‘The Heist’: Macklemore & Ryan Lewis rob your time for 10 thousand results

Ben Haggerty knows a thing or two about hard work. Taking a note from Malcolm Gladwell, who preached “the key to success is practicing a task for 10 thousand hours,” Haggerty pours himself into The Heist, his debut studio album.

Haggerty, better known by his stage name, Macklemore, raps about what it took to compile The Heist, which he and producer Ryan Lewis recorded between 2009 and 2012. “I put my skin and all my bones in everything I record right,” Macklemore raps in the album’s second track, “Can’t Hold Us.”

It shows.

The independently produced, 15-song album is moving and autobiographical, ranging from Macklemore’s obsession with clothing to his former drug addiction (he went to rehab in 2008). In his song “Wing$,” Macklemore raps about his battle with consumerism. His opponent: his first pair of Nike Air Macs. Macklemore says the shoes empowered his 7-year-old self to feel “like Mike”; however, the same brand that elevated him isolated him from his less financially stable peers. The song’s refrain — a chorus of children singing about broken dreams — is as haunting as his memories.

In “Starting Over,” Macklemore raps about his relapse from his three-year drug-free stint: “And you know, what pain looks like/ When you tell your dad you relapsed and look at him directly into his face,” he recounts. The steady rhythm and repeating chords illustrate the cyclical nature of his journey to recovery.

Macklemore, a white rapper from Seattle, also tackles other social issues in the hip-hop culture, ranging from homosexuality to racial equality. In “Same Love,” Macklemore acknowledges the stigma the word “gay” has in hip-hop: “If I was gay/ I would think hip-hop hates me.”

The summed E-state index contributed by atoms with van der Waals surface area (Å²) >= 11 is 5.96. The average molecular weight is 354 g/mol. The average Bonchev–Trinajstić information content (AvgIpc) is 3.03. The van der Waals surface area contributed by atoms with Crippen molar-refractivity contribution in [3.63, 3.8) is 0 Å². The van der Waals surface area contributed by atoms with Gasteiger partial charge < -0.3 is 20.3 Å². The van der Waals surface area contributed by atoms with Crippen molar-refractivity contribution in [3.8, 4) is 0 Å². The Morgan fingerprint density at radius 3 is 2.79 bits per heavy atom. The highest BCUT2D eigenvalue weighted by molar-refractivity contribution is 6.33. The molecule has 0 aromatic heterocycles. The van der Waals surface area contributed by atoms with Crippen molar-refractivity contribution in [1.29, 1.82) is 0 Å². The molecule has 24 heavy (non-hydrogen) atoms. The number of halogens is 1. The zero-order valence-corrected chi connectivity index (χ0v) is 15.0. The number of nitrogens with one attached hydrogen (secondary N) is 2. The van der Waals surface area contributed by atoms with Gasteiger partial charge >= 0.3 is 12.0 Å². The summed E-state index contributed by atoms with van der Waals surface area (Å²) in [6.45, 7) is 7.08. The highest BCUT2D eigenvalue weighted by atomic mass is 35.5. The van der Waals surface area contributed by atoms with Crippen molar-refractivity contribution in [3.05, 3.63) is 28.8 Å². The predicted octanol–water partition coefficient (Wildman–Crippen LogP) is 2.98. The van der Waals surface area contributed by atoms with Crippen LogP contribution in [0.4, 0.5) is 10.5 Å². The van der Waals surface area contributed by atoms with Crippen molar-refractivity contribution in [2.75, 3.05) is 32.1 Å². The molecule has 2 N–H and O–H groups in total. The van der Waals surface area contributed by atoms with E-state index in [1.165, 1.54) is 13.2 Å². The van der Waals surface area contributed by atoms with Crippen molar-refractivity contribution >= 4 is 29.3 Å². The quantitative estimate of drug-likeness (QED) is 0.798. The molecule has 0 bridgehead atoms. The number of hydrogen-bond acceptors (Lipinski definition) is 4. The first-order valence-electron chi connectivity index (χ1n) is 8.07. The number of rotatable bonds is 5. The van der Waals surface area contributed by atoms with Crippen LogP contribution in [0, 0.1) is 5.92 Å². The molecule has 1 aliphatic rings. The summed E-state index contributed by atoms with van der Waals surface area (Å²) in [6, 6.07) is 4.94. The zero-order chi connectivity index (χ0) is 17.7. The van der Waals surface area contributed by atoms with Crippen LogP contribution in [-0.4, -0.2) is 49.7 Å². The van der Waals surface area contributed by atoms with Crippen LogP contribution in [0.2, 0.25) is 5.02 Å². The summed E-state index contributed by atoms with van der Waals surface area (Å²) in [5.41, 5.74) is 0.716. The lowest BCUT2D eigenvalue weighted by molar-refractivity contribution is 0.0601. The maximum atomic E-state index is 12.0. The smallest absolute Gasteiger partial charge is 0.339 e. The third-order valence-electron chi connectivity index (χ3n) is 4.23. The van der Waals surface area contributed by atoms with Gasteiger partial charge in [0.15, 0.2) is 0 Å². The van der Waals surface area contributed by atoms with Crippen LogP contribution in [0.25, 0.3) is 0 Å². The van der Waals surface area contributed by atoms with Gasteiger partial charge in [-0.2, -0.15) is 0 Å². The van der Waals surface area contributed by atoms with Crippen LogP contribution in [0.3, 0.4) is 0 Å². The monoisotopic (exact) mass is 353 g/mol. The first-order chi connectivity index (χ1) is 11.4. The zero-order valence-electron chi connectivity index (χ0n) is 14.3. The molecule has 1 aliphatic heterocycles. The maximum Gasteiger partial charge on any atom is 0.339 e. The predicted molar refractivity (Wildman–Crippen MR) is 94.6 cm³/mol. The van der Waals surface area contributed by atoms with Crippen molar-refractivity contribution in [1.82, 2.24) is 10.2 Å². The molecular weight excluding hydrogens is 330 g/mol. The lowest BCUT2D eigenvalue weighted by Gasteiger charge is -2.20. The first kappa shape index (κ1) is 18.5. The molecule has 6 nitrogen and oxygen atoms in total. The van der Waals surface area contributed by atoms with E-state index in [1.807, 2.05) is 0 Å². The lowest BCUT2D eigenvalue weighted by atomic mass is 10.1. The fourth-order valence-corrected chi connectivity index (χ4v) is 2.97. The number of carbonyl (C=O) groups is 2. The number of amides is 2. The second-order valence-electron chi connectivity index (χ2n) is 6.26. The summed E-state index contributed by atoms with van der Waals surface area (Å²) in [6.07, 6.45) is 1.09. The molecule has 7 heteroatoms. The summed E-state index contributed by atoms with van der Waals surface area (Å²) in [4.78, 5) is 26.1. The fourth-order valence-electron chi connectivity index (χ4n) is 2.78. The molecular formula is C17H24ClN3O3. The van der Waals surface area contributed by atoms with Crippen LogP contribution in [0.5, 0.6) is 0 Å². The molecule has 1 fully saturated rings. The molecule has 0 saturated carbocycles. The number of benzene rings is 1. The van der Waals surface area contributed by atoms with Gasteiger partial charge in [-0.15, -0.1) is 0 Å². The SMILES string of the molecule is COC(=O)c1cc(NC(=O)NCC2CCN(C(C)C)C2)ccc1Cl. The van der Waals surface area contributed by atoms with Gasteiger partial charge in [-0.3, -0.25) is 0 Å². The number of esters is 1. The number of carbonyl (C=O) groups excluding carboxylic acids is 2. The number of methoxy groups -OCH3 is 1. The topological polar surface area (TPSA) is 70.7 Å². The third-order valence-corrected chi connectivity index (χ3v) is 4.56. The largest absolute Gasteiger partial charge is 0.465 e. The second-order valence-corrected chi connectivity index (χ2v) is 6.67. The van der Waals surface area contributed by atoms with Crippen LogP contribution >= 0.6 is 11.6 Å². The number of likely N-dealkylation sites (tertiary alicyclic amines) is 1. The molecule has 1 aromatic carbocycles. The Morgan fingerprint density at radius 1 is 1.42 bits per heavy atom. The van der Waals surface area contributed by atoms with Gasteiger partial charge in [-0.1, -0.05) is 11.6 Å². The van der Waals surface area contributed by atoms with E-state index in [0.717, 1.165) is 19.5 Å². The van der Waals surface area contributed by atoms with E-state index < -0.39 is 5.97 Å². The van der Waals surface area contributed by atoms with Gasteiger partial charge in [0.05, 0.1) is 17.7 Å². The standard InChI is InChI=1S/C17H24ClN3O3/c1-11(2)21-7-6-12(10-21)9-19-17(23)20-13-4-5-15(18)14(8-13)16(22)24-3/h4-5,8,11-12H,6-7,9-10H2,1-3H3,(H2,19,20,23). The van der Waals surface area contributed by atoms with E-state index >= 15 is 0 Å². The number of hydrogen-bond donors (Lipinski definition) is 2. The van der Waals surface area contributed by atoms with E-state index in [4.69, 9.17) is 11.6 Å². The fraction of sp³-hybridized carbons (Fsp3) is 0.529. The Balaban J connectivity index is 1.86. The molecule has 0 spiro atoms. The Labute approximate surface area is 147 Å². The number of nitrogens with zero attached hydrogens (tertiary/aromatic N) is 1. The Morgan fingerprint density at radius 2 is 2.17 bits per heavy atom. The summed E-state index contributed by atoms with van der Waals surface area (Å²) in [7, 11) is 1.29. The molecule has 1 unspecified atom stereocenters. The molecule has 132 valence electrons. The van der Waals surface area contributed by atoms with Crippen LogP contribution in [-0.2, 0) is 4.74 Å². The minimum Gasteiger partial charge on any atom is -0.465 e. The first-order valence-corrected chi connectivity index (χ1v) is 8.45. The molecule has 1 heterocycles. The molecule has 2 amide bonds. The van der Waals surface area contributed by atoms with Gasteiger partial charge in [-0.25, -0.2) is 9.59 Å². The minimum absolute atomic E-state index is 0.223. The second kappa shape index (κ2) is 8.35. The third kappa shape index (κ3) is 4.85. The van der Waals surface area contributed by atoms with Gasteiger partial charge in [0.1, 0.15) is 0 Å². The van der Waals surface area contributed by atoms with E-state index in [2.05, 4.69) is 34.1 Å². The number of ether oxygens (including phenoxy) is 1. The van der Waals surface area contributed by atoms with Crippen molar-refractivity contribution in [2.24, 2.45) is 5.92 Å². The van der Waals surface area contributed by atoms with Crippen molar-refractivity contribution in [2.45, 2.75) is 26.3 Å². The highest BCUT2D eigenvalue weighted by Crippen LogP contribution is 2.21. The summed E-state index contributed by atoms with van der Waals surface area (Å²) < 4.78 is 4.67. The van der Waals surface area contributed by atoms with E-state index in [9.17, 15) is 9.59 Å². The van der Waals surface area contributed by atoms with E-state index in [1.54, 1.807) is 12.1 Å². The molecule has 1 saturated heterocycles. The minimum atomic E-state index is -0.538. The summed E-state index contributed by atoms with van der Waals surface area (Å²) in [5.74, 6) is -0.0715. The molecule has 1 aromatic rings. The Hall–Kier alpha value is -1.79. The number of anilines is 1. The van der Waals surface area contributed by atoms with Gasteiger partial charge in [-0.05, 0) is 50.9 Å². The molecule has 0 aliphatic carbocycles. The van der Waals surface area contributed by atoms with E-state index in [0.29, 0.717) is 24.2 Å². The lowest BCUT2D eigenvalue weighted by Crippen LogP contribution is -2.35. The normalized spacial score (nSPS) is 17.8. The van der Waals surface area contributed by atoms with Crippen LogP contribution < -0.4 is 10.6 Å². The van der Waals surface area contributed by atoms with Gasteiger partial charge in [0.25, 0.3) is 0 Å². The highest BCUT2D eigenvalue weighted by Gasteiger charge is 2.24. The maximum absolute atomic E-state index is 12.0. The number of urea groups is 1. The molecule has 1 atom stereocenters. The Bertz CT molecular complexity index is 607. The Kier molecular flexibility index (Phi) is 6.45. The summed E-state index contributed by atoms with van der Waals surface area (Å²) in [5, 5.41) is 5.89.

And in “A Wake,” he could be describing himself: “It’s always so refreshing to hear somebody on records/ no guns, no drugs, no sex, just truth.” It’s refreshing that Macklemore avoids degrading women in his rhymes and that his lyrics are about equality rather than misogyny.

Macklemore’s clearly enunciated words are poetic if not spiritual. “Neon Cathedral” compares the bar to a chapel; the ritualistic sharing of the wine becomes the routine trip to the bar, drinking “one or two more.” The transformation from a simple bar crawl to a prayer is as transcendent as the Pascal mystery.

Meanwhile, Lewis’ instrumental mix adds another layer to Macklemore’s words and rhythm. “Thin Love” sounds like multiple dial tones giving off different frequencies. “Make the Money” opens with what sounds like an echoing siren, before a repeating piano ostinato keeps tempo. The guitar in “Cowboy Boots” gives the track a Celtic feel while Macklemore sings about drinking at the bar — which is fitting to his Irish heritage.

Providing social and political awareness, The Heist is empowering. It shows a reformer who overcomes past regrets and the “10 thousand hours” it takes to achieve them.

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